Postcards From Home: Love From The UK





My name is Jacky, and about 2 years ago I left my beautiful home of Cebu to work in the United Kingdom as a nurse.


I have loads of good memories from Cebu including: 

  • day trips to the south with friends
  • eating ginabot and puso after an exhausting graveyard shift
  • and the numerous jeepney stories that made me laugh, cringe, or both. 

But the best memories I have from home would have to be the ones that I spent with my family. 


I get to appreciate more those moments now especially because I live half-way across the world.

Aside from missing my family, the thing I miss most about Cebu would have to be speaking Bisaya!

Never in a million years have I thought that I would miss speaking my mother tongue. Using a second language to communicate 24/7, regardless of how proficient you are at it, becomes tiring at a certain point. Imagine expressing extreme happiness, sadness, or irritation verbally, but you'll have to translate in your head your default Bisaya expressions before you speak. It kinda ruins the moment.


The scariest thing about moving to another country is starting your life from scratch.


In my case, I haven't been out of the country before moving to the UK and I practically didn't know anyone when I arrived. So, I literally have to figure out how everything works here; from how to use the public transport, to the basics of how banks work, and even how the faucets (which they call taps) function.

Even now I'm still figuring a lot of things out. Luckily, I've had plenty of support from the Filipino community here and from my employer as well. With their help, mixed with heaps of prayers and a dash of courage, I've been able to build a life here.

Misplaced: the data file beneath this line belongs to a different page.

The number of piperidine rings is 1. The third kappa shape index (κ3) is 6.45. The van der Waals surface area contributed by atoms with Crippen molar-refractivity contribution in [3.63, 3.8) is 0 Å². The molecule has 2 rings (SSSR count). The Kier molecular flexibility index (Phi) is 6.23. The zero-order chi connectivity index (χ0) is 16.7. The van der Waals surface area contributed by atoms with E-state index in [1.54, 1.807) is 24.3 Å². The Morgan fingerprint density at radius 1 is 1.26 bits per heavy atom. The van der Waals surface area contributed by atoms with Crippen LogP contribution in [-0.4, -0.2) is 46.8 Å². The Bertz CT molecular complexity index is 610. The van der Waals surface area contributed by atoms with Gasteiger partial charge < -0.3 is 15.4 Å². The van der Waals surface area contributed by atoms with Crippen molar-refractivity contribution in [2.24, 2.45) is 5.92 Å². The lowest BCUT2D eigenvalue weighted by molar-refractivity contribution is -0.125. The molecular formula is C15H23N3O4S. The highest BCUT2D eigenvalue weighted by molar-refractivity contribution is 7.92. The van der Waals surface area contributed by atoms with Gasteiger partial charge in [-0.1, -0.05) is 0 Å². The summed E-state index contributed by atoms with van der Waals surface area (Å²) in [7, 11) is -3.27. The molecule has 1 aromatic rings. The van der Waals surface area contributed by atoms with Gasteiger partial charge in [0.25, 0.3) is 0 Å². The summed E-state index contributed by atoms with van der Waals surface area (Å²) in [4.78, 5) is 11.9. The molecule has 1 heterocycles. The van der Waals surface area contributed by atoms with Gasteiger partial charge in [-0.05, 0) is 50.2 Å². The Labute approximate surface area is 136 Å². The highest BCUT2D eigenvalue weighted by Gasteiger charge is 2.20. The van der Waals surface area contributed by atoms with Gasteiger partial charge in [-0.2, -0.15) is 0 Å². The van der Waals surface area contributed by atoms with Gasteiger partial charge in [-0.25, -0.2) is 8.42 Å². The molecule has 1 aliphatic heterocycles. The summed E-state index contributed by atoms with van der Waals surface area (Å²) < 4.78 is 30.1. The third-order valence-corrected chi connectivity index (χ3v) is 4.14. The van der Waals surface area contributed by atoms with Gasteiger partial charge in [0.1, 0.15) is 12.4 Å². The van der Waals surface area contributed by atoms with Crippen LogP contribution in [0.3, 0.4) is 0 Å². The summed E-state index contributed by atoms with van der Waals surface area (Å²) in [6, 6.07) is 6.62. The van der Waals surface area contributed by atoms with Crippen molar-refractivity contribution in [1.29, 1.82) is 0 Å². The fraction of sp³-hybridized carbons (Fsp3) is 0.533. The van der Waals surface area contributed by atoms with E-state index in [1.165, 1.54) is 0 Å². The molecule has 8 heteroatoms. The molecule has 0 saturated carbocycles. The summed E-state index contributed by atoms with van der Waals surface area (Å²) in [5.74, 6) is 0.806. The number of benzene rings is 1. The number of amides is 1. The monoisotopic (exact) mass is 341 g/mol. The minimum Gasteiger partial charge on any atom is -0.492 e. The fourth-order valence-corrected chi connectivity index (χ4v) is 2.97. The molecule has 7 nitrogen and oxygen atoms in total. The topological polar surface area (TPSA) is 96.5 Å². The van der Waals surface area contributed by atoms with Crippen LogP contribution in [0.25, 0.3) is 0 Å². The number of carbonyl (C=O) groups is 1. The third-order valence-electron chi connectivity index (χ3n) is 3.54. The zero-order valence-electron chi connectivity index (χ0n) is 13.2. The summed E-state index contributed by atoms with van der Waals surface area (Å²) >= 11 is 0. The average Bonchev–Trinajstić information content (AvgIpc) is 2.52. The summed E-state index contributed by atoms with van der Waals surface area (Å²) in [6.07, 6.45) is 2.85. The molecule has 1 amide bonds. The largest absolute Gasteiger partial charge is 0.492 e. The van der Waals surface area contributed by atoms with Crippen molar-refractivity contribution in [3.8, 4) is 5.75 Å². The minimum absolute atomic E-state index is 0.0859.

Living abroad is definitely not as easy as most people think. 


The most difficult thing for me would be being away from my family, which is very emotionally challenging. Also, when I'm not feeling well, there's no mama to make my favourite comfort food. I'll have to look after myself whether in sickness or in health.

Another common misconception about people working abroad is that we're all rich.

But alas, it doesn't always work that way. Even though we earn more than the average employee in the Philippines in peso, we don't actually use peso in the country where we live. Like what my friends and I frequently say, "you earn pounds, you spend pounds".

So in reality, most of us are still faced with the same budgeting problems as most people do.


My favourite part about living in the United Kingdom is getting to know their culture.


I have always been fascinated by the UK's rich history and culture, and now I get to learn all about it first hand. Also, seeing historical sites up-close which I've only read in books or seen on TV before, such as the Stonehenge, feels very surreal and fulfilling.


For now, I feel that it's too early to tell if I'll eventually settle down here in the UK for good. But I'll definitely be sticking around here for a while.

Parting words?


Go ahead! I support you. One major thing I realised from living in a foreign land is that it teaches you a great deal about the world and about yourself. It opens your mind to the unfamiliar and different. It also opens doors of opportunities. It won't be easy, though, so brace yourself.